I’ve never quite understood the bad rep that Kansas gets as “boring” or “flat.” Just yesterday as I drove through the Sunflower State, I was listening to one of my favorite Podcasts, Radiolab, when the host Jad Abumrad told a joke about how driving through Kansas is like some never-ending hell (I paraphrased here).  Personally, I find the open landscape simple and beautiful.  And it’s really quite diverse – eastern Kansas is full of long, steep climbs and descents, the center of the state is packed with rolling hills, and western Kansas is where you’ll find that beautiful, flat horizon.

But really, what I think draws me to Kansas most is the people.  I’ve traveled quite a bit throughout the U.S., and Kansans are some of the friendliest, most helpful folks.  I first noticed this when I bicycled the Transamerica – all throughout Kansas, people were notably kind and laid back.  The state just sort of has this chilled out vibe that I find incredibly refreshing.  No pretenses.  I could set up a home base here eventually, if a home base ever appeals to me again…

I boondocked in another Walmart parking lot last night in Goodland Kansas, just 17 miles from the Colorado state line.  There was a motorhome and 4 semis here with me.  Yesterday morning I left Booneville, MO with the plan of getting through the rest of Missouri and most of Kansas – an easy 500 miles.  But once I got to Kansas City, I found myself in the middle of a total downpour. I’m talking a whiteout that slowed interstate traffic to 25 mph.  I could only see a few feet in front of me so I decided to exit, and got off at the first chance.  I couldn’t read the exit sign, but in that moment, I didn’t really care.  It was an exit.  I needed an exit.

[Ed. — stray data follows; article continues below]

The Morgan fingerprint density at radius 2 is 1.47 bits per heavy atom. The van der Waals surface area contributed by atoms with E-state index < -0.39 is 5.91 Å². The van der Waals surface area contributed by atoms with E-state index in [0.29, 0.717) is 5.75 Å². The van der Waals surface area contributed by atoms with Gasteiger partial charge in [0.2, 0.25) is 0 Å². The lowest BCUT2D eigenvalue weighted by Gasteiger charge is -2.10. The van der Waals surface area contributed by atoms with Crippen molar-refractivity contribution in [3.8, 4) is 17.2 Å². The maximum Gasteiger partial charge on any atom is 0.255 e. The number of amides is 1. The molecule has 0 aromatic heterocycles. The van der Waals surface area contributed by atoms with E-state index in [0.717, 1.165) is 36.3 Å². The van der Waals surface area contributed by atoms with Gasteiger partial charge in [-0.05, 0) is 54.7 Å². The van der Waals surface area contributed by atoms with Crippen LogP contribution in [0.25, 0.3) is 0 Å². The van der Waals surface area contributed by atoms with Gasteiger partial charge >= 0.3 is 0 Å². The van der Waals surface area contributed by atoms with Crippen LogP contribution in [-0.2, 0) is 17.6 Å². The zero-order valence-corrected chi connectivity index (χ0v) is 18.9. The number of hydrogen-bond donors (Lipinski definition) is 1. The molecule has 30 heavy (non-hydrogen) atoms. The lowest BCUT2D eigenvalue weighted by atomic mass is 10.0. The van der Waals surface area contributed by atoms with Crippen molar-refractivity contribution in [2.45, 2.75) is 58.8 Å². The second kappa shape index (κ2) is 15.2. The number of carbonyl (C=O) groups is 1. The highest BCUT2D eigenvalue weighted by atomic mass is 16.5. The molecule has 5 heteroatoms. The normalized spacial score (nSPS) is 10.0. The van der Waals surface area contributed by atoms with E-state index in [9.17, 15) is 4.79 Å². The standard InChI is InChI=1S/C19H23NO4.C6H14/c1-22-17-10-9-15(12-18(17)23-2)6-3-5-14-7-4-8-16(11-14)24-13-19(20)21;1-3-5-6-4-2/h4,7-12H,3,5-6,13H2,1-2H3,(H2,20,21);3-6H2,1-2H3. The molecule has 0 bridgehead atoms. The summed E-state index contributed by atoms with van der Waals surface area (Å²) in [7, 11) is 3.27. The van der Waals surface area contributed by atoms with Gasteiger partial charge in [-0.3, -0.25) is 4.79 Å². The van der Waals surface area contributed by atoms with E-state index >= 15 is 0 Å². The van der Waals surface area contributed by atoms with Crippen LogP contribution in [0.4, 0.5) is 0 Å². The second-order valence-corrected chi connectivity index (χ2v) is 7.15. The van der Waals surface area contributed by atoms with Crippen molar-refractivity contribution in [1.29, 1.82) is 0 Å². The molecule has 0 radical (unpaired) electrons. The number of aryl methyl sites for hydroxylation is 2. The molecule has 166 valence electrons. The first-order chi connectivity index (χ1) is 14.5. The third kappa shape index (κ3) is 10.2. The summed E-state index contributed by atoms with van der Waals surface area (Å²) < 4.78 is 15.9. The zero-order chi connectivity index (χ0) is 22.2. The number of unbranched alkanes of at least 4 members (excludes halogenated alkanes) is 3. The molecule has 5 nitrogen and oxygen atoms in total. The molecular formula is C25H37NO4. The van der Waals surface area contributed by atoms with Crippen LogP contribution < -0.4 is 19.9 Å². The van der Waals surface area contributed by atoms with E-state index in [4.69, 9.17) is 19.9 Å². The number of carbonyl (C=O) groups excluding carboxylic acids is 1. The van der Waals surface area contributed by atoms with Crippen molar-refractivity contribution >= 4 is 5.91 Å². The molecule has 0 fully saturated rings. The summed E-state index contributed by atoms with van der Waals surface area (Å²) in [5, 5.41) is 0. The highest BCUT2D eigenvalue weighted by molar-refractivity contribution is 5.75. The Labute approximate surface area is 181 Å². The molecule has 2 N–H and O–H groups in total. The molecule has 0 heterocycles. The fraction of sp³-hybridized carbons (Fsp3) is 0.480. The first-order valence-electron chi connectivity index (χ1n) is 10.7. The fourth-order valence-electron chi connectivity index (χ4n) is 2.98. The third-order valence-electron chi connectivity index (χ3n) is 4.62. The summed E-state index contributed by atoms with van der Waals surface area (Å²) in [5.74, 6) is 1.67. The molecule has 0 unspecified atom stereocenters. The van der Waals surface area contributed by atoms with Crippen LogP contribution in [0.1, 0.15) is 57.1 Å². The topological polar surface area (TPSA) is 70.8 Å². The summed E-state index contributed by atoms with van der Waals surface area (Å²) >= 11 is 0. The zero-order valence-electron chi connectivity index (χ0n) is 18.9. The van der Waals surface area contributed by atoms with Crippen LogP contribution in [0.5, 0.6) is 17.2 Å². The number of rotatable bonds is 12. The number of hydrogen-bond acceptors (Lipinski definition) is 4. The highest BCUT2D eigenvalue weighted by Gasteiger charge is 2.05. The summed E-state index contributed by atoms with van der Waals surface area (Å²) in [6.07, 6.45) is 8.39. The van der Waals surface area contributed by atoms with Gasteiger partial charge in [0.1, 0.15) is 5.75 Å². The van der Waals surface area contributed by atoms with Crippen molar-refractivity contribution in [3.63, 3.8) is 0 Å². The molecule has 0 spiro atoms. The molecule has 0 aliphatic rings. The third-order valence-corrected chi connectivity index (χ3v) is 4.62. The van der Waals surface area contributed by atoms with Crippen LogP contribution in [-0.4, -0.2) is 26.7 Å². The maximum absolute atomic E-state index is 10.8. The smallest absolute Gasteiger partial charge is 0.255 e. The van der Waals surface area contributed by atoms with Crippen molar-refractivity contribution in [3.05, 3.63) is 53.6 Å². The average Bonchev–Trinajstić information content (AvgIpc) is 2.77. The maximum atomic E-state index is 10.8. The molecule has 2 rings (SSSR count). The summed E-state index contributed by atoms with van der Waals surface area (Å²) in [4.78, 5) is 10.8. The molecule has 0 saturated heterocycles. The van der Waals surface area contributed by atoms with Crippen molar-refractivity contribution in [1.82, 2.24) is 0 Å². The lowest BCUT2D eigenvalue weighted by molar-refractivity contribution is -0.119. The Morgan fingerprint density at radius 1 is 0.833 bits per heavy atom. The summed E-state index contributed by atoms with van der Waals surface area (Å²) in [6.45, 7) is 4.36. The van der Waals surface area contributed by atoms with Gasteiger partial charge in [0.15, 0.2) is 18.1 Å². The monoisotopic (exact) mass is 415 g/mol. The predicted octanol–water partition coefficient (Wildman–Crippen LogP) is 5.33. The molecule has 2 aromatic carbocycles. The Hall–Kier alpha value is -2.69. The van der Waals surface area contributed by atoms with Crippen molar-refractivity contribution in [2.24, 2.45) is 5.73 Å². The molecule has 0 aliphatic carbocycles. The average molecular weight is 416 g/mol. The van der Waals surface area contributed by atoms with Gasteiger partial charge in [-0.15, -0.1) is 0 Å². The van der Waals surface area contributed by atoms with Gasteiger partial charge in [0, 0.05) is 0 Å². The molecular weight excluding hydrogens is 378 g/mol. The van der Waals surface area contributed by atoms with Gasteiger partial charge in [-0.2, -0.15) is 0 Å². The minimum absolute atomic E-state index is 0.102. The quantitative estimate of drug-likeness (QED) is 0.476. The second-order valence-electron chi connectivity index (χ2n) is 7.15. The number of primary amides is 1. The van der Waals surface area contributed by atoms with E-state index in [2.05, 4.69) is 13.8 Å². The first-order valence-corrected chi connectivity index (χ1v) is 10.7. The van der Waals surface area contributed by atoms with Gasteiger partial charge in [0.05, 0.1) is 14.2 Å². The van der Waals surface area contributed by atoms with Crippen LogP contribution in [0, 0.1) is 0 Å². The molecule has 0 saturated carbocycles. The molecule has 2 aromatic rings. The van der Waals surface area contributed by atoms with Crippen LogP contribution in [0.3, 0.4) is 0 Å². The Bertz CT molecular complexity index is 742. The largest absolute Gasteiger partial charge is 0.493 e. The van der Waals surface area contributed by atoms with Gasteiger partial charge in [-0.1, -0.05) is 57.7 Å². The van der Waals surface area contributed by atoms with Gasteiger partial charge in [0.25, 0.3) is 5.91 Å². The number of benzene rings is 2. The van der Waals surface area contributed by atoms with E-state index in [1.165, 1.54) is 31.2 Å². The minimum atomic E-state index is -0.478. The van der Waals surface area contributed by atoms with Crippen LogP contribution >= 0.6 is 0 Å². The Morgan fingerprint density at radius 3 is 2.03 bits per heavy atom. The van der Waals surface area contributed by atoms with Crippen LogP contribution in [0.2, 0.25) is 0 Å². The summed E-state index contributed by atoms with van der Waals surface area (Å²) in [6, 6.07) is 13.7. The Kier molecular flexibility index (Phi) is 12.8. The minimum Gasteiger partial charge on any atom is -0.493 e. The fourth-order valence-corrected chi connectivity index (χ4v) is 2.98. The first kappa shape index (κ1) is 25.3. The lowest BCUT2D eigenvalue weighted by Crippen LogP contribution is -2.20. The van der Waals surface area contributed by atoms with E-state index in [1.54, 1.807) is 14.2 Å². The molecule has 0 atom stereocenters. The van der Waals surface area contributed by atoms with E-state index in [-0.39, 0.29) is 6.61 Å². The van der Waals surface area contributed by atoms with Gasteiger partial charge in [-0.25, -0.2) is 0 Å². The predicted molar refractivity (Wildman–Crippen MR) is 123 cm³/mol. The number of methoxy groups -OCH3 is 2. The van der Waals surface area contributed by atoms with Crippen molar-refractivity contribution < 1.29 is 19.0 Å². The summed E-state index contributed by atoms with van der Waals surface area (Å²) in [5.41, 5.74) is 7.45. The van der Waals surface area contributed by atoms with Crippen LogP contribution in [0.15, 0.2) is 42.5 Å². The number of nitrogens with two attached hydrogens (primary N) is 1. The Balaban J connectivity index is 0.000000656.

The car in front of me had the same idea and we soon found ourselves down a winding, one-way, single lane road that ran along railroad tracks.  My GPS indicated I was on a “railroad access road.”  I didn’t really care that I didn’t know where I was, or how I would maneuver out at that moment – my only focus was finding a place to park and let the monsoon pass.  Unfortunately, there was nowhere to pull over and I found myself sort of stuck.  The car in front of me stopped and turned around, rolled down his window and shouted, “It gets worse ahead!” – referring to the flooding on the access road.  He was in a small SUV and was able turn around and squeeze back past me.  Realizing that it wasn’t safe to keep driving without knowing how deep the flooding was just ahead, I pulled my trailer over as close to the side of this “road” as I could, put on my emergency flashers, shut off the engine, and waited.  When I pulled up the radar, I realized I could be waiting for a while.  The rain was not letting up at all, which concerned me because the water on the road ahead was rising.  To my right, a drainage ditch was quickly filling up, and to the left, was a drop off to the railroad tracks.  I decided to study the map to look at my options for getting out of this little situation once the rain let up.